updated 7/22/2013 5:17:59 PM ET 2013-07-22T21:17:59

Activists joining the North Carolina NAACP's 12th "Moral Monday" rally are focusing on the legislation unveiled by Senate Republicans late last week that could give North Carolina one of the stricter voter ID laws in the nation.

North Carolina lawmakers begin their final week of legislative action on contentious issues with protesters on their doorstep putting the spotlight on Republican’s new strict voter ID proposal.

Activists joining the North Carolina NAACP’s 12th “Moral Monday” rally are focusing on the legislation unveiled by Senate Republicans late last week that could give North Carolina one of the strictest voter ID laws in the nation. The proposed legislation requires voters to show one of seven types of government-issued photo identification, cutting roughly half of the types of ID accepted by the House’s earlier version of the bill, including student ID cards from state colleges and Universities, along with local government and private employer ID cards as well.

Critics have pointed out that younger voters, including college students, supported Barack Obama over Mitt Romney by a 2 to 1 margin in 2012. The law would take effect for the 2016 election.

The bill even places Republicans at odds with each other. The sponsor of the House bill has insisted on protecting college IDs as valid identification, while the Senate version claims school IDs are too easily manipulated and should not be accepted.

The NAACP calls the proposal a “new Poll tax disguised as voter ID” pointing out that while the law will help provide free ID’s to those who need them, many will have to pay to obtain the documents necessary to obtain it in the first place.

Analysis released by Democracy NC on Monday outlined the disproportionate impact the law would have in more non-white counties across the state, estimating that, statewide, more than 300,000 registered voters lacked the ID that would be required by the law.

The League of Women Voters pointed to polling on the issue, which shows that North Carolinians support voter ID laws as a general concept, but also support allowing those without ID to attest to their identity via affidavit as a back up option. That back up option does not exist in the current version of the proposal.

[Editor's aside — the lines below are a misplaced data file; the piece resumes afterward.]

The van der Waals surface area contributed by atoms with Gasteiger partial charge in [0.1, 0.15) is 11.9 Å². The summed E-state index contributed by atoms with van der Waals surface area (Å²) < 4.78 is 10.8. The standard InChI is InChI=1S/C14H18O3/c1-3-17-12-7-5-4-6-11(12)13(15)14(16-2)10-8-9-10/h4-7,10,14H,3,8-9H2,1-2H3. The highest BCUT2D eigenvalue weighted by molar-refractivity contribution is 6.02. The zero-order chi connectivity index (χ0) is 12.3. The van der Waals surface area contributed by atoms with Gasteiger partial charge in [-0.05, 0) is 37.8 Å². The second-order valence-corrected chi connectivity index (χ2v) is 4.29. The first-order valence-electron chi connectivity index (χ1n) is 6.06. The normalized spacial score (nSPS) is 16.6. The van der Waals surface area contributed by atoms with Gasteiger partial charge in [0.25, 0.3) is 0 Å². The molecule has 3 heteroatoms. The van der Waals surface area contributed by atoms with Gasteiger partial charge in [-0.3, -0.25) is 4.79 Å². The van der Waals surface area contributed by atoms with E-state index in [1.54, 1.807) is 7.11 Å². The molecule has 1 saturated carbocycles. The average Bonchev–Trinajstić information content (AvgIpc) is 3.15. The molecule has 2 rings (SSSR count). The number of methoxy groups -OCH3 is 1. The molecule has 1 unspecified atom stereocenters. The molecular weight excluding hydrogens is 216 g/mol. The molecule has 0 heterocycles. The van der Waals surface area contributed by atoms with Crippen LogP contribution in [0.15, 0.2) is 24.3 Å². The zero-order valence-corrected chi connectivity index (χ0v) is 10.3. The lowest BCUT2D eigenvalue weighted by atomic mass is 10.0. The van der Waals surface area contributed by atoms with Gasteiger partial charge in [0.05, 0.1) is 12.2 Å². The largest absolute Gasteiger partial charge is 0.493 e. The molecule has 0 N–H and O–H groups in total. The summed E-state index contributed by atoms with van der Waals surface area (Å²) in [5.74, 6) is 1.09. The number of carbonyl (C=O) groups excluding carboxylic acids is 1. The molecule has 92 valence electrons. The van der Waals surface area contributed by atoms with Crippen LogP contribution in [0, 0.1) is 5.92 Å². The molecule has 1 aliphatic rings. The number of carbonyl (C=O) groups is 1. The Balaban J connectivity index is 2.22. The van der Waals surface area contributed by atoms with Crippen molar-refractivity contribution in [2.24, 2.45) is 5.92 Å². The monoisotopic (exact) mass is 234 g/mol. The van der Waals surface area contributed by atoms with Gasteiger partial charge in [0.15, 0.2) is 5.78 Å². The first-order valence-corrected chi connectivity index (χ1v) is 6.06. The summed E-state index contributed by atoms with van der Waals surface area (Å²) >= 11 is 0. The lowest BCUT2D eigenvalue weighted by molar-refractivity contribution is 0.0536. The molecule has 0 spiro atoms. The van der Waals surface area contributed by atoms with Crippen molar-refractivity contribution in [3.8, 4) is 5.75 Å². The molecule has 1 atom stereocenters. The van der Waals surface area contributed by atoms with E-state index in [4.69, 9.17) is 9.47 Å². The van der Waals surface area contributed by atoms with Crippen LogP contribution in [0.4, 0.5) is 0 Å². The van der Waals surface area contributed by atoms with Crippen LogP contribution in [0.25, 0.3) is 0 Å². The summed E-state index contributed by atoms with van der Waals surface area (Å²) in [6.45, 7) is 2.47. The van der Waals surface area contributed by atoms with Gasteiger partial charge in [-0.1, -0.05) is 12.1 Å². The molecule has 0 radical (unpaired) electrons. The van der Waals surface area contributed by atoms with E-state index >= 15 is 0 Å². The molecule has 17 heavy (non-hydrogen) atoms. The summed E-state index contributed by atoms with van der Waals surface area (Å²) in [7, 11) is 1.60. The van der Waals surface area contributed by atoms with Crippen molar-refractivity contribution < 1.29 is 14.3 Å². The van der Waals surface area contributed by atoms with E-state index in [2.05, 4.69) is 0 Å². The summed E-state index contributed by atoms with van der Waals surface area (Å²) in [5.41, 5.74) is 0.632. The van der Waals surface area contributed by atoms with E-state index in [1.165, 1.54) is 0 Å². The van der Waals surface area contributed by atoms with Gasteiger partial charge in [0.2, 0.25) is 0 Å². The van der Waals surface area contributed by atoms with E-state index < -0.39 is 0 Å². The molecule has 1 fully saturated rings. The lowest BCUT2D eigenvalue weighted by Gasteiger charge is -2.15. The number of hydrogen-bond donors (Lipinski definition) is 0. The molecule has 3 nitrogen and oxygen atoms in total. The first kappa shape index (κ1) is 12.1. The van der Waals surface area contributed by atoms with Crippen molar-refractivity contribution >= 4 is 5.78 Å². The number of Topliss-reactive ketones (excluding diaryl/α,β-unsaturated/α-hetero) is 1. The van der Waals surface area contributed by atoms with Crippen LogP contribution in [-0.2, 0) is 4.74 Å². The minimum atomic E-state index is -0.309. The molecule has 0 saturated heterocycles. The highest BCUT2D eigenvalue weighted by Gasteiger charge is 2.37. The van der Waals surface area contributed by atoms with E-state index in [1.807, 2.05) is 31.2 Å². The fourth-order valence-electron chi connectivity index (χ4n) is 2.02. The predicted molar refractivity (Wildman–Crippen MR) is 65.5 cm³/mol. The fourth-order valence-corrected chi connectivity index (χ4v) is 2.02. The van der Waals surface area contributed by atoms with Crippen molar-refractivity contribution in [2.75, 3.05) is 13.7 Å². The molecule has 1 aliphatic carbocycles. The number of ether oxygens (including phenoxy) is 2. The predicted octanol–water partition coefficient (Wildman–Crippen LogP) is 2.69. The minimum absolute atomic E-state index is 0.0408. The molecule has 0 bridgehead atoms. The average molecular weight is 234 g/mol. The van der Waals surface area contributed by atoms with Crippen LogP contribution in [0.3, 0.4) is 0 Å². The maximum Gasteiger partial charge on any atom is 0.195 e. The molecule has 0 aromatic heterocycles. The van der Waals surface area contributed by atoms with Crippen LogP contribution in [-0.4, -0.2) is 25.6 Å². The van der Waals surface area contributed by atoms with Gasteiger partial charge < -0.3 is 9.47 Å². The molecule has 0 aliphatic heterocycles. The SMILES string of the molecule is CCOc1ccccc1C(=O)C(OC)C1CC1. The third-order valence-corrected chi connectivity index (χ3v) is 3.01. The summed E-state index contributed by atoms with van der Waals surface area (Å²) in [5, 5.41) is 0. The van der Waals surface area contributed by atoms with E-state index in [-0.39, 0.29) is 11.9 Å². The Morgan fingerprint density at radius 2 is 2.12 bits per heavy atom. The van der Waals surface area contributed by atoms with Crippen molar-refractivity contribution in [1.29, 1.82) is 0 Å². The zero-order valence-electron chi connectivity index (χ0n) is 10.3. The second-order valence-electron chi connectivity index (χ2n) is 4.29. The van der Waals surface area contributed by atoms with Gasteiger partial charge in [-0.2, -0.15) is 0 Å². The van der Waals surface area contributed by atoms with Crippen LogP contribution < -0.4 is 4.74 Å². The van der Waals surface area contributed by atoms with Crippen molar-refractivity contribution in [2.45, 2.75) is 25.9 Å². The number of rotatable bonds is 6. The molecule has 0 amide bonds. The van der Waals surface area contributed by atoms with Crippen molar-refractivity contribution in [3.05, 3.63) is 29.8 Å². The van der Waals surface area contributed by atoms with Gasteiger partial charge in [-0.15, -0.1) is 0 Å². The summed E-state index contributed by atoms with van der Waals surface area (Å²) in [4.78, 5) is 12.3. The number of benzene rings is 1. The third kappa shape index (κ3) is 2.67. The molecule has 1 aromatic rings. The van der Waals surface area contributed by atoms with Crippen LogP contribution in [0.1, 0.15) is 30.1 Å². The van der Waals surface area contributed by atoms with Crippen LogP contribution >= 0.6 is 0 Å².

Organizers of the protests are also up-in-arms over other proposed changes to election laws in the Tar Heel State, including plans to shrink the early voting period, end Sunday voting, and end same day voter registration. These election law changes would have been subject to pre-clearance under the Voting Rights Act, but the Supreme Court’s recent decision removed North Carolina, along with other southern states, from federal review until a new formula is created by Congress.

Demonstrators from Democracy Now NC have compared the state’s new limits on early voting to similar laws enacted in Florida in 2011 which led to the longest wait times in the nation during the 2012 election. At an earlier rally in New Bern, N.C., Progress NC’s Justin Guillory warned that North Carolina “is about to make the same mistake that Florida made.”

Supporters say the law will help reduce voter fraud, but a survey released last year by News21 found zero cases of voter impersonation (the type of fraud voter ID would prevent) in North Carolina since 2000.

Conservatives in the state have been passing a far-right legislative agenda since Republicans gained control of both houses of the legislature and the governor’s office this past November. Past Moral Monday protests have focused on abortion restrictions and the governor’s rejection of the Medicaid expansion plan offered under Obamacare. The events have led to more than 800 arrests, with more expected to be arrested Monday.


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